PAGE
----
My very first transaction as a REALTOR involved a reverse mortgage and I've hated them ever since. This is my most recent experience and it has done nothing to change my opinion.
A buyer client asked to see a foreclosure. He is an investor, but claimed he wanted to purchase the home to fix up and live in. I had previously shown the property to another buyer who didn't take more than one step inside before retreating. I prepared him for the condition and he didn't seem too perturbed upon seeing (and smelling) the house. Someone had died inside and had not been discovered right away.
In the "Private Remarks" section of the MLS listing were the words "See virtual tour and URL's icon for more information on 24 CFR 206.125." We knew it was a foreclosure because the Seller Type was listed as Lender/REO. But this 24 CFR 206.125 was a new wrinkle.
Here's what it means: the owner of the property had a reverse mortgage and the note was in default due to the mortgagor's death, failure to pay taxes, or both.
This complicates things more than with a normal, plain vanilla foreclosure. HUD has regulations which control the terms for the acquisition and sale of these types of properties, and the seller has restrictions and obligations for the sale of the property.
I drew up a full price offer, including multiple extra documents required by the bank, submitted them, and waited. We were eventually notified of a multiple offer situation, so the client added another $1,500 to the offer and we waited again. Finally, we were told the bank had accepted the offer.
With a 24 CFR 206.125 property, the seller obtains a HUD appraisal and the sales price must be at least the appraised value or more. There is NO negotiating on price. An inspection period is allowed, but the seller will not make any repairs (unless required by local law) and, again, will not negotiate the price. There is an appeals process, but the buyer must first pay for an inspection and obtain the written inspection report and/or written reports by professional roofers, licensed plumbers, licensed electricians, etc. The process can take many, many months to appeal.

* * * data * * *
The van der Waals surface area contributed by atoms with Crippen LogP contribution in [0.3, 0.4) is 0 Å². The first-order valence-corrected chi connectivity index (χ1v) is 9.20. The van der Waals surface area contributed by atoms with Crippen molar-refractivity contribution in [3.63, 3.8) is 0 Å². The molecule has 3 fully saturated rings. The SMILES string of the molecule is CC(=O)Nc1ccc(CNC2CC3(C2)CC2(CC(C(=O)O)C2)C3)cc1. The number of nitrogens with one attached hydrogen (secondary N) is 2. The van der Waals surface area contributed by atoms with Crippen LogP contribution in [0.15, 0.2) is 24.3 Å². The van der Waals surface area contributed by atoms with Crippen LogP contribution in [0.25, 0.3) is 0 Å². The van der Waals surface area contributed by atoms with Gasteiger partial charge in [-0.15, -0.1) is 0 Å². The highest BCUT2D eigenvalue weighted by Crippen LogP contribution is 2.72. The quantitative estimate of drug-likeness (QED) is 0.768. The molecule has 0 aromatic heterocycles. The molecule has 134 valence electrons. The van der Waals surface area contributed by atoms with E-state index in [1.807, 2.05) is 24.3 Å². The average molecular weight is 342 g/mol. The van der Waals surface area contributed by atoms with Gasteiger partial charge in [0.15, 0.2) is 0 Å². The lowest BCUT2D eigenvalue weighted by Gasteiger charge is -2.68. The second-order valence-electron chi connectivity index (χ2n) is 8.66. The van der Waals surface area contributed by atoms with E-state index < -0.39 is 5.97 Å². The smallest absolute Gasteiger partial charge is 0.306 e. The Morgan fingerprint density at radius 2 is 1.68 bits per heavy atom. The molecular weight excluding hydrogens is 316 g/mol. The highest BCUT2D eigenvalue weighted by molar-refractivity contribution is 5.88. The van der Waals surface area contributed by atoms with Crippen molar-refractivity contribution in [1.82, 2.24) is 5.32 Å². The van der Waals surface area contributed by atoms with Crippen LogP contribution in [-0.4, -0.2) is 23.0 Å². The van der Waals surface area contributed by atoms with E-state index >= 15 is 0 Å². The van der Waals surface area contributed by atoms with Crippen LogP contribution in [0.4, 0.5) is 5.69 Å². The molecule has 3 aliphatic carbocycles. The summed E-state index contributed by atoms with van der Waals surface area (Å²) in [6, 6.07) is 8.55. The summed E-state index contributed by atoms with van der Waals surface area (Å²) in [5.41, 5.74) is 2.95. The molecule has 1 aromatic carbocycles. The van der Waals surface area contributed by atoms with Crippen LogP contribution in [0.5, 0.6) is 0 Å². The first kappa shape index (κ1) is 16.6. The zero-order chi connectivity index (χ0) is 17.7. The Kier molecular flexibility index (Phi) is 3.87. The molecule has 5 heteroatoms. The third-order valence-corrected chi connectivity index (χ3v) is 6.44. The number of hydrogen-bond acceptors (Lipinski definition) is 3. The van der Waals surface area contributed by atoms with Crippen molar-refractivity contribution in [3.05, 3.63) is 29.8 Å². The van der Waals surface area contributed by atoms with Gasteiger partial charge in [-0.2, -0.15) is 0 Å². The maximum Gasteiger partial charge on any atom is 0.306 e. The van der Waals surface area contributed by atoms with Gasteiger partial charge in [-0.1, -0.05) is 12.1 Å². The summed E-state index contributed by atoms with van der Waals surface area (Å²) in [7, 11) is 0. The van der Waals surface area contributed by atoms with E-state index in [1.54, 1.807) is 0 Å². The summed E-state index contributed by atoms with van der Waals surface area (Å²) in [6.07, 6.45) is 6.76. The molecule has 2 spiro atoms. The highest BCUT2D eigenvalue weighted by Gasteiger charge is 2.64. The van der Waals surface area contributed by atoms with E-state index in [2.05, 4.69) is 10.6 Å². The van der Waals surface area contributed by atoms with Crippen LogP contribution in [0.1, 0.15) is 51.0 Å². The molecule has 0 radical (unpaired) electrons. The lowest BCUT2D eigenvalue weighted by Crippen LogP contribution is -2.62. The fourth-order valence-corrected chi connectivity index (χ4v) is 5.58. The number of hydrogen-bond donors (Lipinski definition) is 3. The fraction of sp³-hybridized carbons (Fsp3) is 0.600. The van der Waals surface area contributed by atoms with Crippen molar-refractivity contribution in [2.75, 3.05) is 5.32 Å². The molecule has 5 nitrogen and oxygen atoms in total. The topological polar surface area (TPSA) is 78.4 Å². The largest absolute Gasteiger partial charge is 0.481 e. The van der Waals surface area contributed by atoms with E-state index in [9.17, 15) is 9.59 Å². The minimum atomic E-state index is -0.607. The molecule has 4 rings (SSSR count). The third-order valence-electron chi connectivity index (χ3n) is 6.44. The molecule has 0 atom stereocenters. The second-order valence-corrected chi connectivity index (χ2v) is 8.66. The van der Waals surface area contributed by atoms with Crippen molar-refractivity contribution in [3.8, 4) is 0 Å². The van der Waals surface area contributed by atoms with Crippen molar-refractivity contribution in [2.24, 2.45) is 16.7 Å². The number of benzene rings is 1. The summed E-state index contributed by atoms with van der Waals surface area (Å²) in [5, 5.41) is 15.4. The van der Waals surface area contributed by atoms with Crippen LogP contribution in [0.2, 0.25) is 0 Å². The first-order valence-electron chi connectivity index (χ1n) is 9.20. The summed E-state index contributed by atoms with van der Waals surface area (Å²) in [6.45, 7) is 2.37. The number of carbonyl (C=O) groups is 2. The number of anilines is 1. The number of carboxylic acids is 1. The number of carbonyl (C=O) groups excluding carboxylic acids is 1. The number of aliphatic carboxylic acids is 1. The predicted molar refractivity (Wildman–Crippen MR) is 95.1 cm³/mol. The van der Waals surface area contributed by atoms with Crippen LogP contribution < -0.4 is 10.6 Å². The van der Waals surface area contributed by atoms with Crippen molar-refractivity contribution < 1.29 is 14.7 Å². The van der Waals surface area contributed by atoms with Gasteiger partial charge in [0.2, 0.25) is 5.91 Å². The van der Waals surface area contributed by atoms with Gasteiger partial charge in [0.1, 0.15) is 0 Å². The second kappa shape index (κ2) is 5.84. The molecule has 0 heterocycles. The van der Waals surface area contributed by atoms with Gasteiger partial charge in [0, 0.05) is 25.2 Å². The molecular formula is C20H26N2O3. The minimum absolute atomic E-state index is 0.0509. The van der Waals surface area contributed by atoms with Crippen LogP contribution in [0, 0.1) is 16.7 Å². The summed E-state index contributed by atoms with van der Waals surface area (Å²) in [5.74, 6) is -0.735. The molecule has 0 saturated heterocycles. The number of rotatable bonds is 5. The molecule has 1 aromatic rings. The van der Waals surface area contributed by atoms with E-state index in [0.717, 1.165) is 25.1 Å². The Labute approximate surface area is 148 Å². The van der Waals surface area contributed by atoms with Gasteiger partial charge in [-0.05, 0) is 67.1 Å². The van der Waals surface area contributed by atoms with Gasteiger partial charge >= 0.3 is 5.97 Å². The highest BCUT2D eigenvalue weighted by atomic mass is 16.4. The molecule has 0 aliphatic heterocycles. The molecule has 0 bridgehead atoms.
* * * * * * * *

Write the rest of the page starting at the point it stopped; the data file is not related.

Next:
My client wanted an inspection. The seller does not turn on the utilities. The listing agent does not turn on the utilities. The buyer's agent must get the utilities on in their own name, not the name of the buyer. This is not fun.
So, after the utilities were on, the buyer had an inspection done, had roofers out, had a foundation company check the foundation. He didn't like the results. He wanted a price reduction. The seller said no.
Then the client asked me to run a search for all properties that had 1) sold in the past year and a half with the 24 CFR 206.125 notation, 2) that had been on the market for at least 31 days, and 3) where the sales price was less than the list price. Of the 125 properties that sold as reverse mortgage foreclosures in our North Texas MLS, only two sold at less than list price. One had been on the market for 170 days, the other for 240 days. The property my client had under contract was listed for less than 75 days.
In email conversations with the listing agent, she told me that there were still many months left before the HUD appraisal expires, and that the number of days before the property will be reassessd is not the days on market in MLS, but the number of days of marketable title.
My client was given two choices: continue with the purchase of the property or terminate. He terminated.
This is a cautionary tale for those wishing to purchase a foreclosed reverse mortgage property. The next time I see "property subject to 24 CFR 206.125" I'm going to suggest that my client reconsiders and finds another property.
Reverse mortgages are sometimes known as Home Equity Conversion Mortgages (HECM).